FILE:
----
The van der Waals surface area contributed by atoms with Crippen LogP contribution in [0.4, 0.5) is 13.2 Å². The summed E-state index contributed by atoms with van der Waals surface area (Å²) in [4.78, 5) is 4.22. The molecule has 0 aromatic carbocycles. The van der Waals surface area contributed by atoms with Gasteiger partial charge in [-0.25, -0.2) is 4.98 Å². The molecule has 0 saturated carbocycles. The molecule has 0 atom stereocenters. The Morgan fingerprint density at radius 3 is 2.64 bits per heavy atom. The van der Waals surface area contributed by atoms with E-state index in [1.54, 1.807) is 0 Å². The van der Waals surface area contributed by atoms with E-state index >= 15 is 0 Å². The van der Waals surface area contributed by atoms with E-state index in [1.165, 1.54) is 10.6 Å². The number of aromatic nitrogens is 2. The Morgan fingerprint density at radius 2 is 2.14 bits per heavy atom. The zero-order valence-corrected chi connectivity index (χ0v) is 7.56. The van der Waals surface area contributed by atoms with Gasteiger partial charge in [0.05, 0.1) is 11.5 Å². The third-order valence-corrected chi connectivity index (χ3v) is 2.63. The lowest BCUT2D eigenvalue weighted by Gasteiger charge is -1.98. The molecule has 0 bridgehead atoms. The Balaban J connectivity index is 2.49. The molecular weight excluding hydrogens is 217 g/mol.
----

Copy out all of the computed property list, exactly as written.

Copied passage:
The van der Waals surface area contributed by atoms with Crippen LogP contribution in [0.4, 0.5) is 13.2 Å². The summed E-state index contributed by atoms with van der Waals surface area (Å²) in [4.78, 5) is 4.22. The molecule has 0 aromatic carbocycles. The van der Waals surface area contributed by atoms with Gasteiger partial charge in [-0.25, -0.2) is 4.98 Å². The molecule has 0 saturated carbocycles. The molecule has 0 atom stereocenters. The Morgan fingerprint density at radius 3 is 2.64 bits per heavy atom. The van der Waals surface area contributed by atoms with E-state index in [1.54, 1.807) is 0 Å². The van der Waals surface area contributed by atoms with E-state index >= 15 is 0 Å². The van der Waals surface area contributed by atoms with E-state index in [1.165, 1.54) is 10.6 Å². The number of aromatic nitrogens is 2. The Morgan fingerprint density at radius 2 is 2.14 bits per heavy atom. The zero-order valence-corrected chi connectivity index (χ0v) is 7.56. The van der Waals surface area contributed by atoms with Gasteiger partial charge in [0.05, 0.1) is 11.5 Å². The third-order valence-corrected chi connectivity index (χ3v) is 2.63. The lowest BCUT2D eigenvalue weighted by Gasteiger charge is -1.98. The molecule has 0 bridgehead atoms. The Balaban J connectivity index is 2.49. The molecular weight excluding hydrogens is 217 g/mol.